The first forensic establishment to emerge shortly after the Second World War (1945) was the Scientific and Technical Expertise Section, contained within the structures of Criminal and Investigative Service of the Militia. The Section carried out only the examination of fingerprints and documents. After several years, the next fields of expertise were added (firearms and toolmarks). The Section was closed down in 1949, which affected the effectiveness of investigative work performed by Militia due to infrequent cases of forensic examinations requested at the pre-inquiry stage.
In 1954, the Scientific and Technical Department was set up within the Investigative Unit of the Militia to be transformed into the Institute of Criminalistics the following year. The Institute was a casework service provider primarily to the Ministry of Internal Affairs, employed few staff members (experts) and was equipped with unsophisticated instrumentation. The year 1954 is also marked by the launch of the Institute publishing activity. Investigative tactics and technique dedicated “Biuletyn” started to appear to change its name into the contemporary “Problemy Kryminalistyki” shortly afterwards. The Institute was also responsible for education and training activities by delivering specialist courses at the Militia Officer’s School in Legionowo.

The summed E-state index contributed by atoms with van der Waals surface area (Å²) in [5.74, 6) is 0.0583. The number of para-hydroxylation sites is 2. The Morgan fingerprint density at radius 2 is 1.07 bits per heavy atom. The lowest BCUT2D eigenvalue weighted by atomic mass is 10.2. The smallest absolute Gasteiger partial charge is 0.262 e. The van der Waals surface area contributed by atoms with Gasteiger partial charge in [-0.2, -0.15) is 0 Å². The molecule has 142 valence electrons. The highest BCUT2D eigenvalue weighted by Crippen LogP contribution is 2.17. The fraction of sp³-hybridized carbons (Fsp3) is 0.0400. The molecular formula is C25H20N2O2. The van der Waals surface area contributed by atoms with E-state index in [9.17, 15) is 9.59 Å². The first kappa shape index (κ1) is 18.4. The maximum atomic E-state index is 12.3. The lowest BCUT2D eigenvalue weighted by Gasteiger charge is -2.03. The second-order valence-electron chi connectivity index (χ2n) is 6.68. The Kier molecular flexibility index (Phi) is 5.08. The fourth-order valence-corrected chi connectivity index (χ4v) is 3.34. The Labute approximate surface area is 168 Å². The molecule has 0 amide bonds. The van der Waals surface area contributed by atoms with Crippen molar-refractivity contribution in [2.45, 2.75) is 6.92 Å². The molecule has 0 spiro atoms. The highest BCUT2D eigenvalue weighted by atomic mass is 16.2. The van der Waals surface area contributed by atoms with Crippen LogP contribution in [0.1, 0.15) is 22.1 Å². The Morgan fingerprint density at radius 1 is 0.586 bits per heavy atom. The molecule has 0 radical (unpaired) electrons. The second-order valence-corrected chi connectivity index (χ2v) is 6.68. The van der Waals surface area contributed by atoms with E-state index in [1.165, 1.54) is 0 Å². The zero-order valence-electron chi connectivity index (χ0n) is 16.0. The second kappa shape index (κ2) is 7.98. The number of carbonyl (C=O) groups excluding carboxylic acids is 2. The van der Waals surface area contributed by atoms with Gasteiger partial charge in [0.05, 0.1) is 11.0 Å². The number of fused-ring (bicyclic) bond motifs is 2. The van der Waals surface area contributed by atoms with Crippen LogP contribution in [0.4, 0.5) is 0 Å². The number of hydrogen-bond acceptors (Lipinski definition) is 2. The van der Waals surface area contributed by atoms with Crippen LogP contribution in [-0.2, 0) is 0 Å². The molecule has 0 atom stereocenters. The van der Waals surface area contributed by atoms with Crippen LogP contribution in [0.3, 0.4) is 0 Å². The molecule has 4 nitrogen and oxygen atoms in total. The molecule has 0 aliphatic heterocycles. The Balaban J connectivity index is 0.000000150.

In 1958, the Institute changed its name into Forensic Department of the Militia Headquarters. This entailed the expansion of scientific scope and resulted in more independence. At the same time, field scene of crime units were reinforced both in terms of manpower and technical equipment. In course of time, the Forensic Department of the Militia became the country’s more prominent scientific and research institute in the area of forensic examinations having a decision-making influence on the development of practical and theoretical aspects of forensic science.
One of the most significant events to attest to an increasing scientific rank of the department was the establishment of the Scientific Council in 1985. The tasks of the Council included, among others, to initiate and outline general trends in research and development area, improve methods, monitor and evaluate overall forensics-related scientific activity. The coordination of research and development programs of other police forensic examination departments in Poland as well as individual experts also constituted a vital part of the Council’s activity. The Scientific Council was the one to set forth the postulate of establishing the Forensic Institute.